5. 5. According to estimates from the federal Department of Education, one third of all the cases of Corporal punishment occur in just two states: Texas and Mississippi---add Arkansas, Alabama, and Tennessee, these five states account for almost three quarters of all the nation’s school paddlings. Corporal punishment is used much more often on poor children, minorities, children with disabilities, and boys---the U. S. Department of Education, Office for Civil Rights, reported that African-American students comprise 17% of all public school students in the U.S.; yet, statistics show Black students are at 38% when it comes to having CP inflicted on them, which is more than twice the rate of white students. Relevant and Related Court Cases Fee v. Herndon In this situation, the parents “authorized” appropriate personnel to punish their emotionally disturbed child with three paddle swats; and even though these parents consented, they filed suit against the principal for this beating, claimed their child spent six months in a psychiatric hospital which costs them $90,000, and brought action against the special education teacher who allegedly failed to intervene in the spanking. The District Court for the Southern District of Texas, dismissed the case for failure to state a claim, and the parents appealed. The Court of Appeals dismissed the case as well and stated that: 1) Texas law afforded adequate post punishment civil and criminal remedies, and 2) Texas law did not impose upon the teacher a duty to intervene in the corporal punishment.
  6. 6. Cunningham v. Beavers Two kindergartners were caught “snickering” and were given swats with a wooden paddle by both the teacher and the principal. The paddling even left bruises on the two young girls, but the Fifth Circuit Court concluded there was no constitutional violation of either due process or equal protection and if there were a violation of law, it was a matter for the state courts, not the federal ones. Ingraham v. Wright “The Court ruled that corporal punishment of public school students “did not require any formal due process measures, such as notice and a hearing and under no circumstances could be considered “cruel and unusual punishment” as that term is used in the Eighth Amendment. Thus, in effect, the Supreme Court (by a 5-4 margin) left the regulation of corporal punishment to state and local officials (Walsh, Kemerer, and Maniotis, p. 322).” Student Discipline Each individual school or district has its own policy concerning student discipline. Overall, the process is somewhat standard in the consequences that are faced by students for school infractions. These consequences normally begin with phone calls home to parents or guardians with a possible parent teacher conference, loss of privileges, teacher detentions, or referral to an administrator. Once referred to an administrator consequences differ dependent on the level of the infraction. These consequences range from extended detentions, placement into a in school suspension for a certain period of time, suspension from school, placement into a alternative learning center, or school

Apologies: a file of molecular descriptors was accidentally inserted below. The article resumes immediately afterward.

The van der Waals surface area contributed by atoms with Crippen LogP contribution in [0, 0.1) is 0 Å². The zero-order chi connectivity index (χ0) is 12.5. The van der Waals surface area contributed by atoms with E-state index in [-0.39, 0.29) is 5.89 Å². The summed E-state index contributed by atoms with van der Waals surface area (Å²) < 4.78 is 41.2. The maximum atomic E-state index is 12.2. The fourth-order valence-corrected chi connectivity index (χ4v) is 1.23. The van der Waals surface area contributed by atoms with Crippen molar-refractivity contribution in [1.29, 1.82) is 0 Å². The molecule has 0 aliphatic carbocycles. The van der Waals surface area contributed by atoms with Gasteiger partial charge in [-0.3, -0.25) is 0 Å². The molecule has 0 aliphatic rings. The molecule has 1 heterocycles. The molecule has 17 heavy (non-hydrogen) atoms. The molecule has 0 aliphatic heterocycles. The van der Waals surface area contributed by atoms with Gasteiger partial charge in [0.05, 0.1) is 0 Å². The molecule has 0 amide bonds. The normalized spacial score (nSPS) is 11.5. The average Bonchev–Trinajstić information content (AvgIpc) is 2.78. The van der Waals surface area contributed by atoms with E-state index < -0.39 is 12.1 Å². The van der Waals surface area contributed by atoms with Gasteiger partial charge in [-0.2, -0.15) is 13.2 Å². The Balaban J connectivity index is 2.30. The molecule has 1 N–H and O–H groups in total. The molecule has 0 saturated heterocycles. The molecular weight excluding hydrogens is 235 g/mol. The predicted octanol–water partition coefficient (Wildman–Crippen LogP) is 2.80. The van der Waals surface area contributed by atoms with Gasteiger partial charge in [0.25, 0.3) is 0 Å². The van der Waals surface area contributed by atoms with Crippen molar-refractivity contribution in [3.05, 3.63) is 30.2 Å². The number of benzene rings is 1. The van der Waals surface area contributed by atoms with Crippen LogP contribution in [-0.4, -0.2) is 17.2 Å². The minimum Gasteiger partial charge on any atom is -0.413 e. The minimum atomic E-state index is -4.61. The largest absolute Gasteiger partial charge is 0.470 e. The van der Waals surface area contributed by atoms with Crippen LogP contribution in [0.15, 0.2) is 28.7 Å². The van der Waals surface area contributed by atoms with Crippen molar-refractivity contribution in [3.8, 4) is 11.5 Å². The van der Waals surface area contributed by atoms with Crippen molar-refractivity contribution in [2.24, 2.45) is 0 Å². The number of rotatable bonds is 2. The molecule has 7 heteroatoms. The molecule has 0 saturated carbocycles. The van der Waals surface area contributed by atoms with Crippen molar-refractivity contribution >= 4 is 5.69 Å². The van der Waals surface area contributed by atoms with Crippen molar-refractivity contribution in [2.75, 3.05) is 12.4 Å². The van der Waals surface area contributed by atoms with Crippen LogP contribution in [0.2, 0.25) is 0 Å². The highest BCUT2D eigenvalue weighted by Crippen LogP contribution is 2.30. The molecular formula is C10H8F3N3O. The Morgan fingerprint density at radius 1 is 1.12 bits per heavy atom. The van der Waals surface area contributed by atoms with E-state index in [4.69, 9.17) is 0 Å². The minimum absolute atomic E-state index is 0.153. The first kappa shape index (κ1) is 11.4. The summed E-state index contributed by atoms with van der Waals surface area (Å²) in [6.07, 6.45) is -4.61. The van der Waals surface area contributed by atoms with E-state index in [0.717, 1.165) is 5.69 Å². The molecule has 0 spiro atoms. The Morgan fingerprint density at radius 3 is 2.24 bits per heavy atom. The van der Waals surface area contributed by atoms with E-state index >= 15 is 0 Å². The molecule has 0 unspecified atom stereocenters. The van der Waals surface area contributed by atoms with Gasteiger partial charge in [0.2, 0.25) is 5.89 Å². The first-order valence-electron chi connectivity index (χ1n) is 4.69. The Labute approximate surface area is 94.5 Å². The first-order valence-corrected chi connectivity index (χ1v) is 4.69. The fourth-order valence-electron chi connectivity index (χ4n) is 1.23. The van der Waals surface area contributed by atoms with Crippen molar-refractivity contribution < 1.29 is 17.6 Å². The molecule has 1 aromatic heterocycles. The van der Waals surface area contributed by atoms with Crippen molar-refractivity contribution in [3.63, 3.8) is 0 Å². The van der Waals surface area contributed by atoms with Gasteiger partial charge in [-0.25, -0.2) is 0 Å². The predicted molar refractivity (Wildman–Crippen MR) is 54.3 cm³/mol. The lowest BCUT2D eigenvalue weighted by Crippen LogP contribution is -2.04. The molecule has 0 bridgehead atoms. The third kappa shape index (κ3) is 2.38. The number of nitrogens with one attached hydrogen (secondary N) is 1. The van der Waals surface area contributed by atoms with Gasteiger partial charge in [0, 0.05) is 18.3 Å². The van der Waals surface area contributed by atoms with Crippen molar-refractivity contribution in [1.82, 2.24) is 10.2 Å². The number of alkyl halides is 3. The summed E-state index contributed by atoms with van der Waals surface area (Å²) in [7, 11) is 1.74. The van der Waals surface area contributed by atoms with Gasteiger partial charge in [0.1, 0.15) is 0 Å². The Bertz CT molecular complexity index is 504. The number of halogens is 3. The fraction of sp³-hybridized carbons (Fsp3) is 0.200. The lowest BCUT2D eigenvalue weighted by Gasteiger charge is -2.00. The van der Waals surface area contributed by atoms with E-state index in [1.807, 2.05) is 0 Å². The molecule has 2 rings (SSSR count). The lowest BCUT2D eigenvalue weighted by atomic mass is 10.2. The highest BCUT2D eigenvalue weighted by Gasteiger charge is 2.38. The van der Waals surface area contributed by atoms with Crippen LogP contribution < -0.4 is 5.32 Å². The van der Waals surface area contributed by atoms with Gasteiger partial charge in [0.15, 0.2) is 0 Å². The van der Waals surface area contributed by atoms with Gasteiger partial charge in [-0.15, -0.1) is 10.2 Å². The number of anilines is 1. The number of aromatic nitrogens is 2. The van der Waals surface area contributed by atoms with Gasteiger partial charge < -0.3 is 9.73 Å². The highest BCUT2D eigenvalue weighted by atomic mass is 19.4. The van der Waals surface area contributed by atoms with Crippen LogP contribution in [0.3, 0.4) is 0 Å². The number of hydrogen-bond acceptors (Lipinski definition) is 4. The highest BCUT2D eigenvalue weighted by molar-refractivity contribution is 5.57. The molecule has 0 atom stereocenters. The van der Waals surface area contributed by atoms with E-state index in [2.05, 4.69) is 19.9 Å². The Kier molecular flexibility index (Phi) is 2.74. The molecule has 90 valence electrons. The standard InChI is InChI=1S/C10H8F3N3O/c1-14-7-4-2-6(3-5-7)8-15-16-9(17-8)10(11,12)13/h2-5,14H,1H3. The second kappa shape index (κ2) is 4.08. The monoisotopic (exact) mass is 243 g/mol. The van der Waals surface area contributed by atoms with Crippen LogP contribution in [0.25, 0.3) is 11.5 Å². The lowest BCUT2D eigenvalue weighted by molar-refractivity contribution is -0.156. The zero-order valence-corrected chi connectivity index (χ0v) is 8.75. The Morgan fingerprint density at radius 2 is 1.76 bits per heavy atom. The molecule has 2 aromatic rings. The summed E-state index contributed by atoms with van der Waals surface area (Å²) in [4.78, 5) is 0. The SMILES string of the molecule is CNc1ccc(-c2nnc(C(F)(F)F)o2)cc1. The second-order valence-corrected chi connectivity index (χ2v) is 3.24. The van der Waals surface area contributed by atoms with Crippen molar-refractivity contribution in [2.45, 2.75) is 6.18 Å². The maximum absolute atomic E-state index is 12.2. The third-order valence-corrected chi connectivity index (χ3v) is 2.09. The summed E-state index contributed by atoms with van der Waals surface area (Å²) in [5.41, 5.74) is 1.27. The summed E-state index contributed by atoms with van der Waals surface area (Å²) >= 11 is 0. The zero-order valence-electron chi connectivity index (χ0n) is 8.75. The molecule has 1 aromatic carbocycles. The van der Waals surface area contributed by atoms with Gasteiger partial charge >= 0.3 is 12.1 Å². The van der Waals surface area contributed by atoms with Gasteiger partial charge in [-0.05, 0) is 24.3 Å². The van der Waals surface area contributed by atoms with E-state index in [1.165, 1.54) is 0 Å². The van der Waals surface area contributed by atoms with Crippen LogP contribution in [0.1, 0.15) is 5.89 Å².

7. 7. expulsion. The question that I propose, is how effective are these discipline techniques being in school discipline for the present generation? Author’s perspective on corporal punishment Growing up I have seen as well as experienced differing forms of discipline some effective as well as ineffective. I attended schools that supported corporal punishment which aligned with the values and beliefs supported by my disciplinarians at home, mom, dad, aunt, uncles, grandmothers, and the list continues. Discipline would be had, by any means necessary, and what was the most effective manner of discipline would be the manner in which discipline would be carried out each time. Traditionally, my family believed that without discipline, I would not poses the tools necessary to be a successful and well functioning citizen in society. Due to this tragic and unfortunate possibility, discipline would be a lesson that was required to be learned. The process of discipline for me was quite simple and easy to understand. The first infraction would generally yield a firm warning with an explanation of the reasoning behind why something should or should not be done. Next, if that form of discipline was not successful, I would be given again the explanation of why I should alter my behavior accompanied with a very firm and emphatic demand to never make the same choice again. Generally, this demand would also yield the taking away of a special privilege that was previously available to me with a warning that the next time, I would find myself experiencing “corporal punishment” or what we called a whipping. Ultimately, if I decide to make the same decision again, I was told how not being obedient would one day find me in places or situations that could potentially be harmful. I would then receive a spanking that did indeed hurt and cause pain, which was the point of the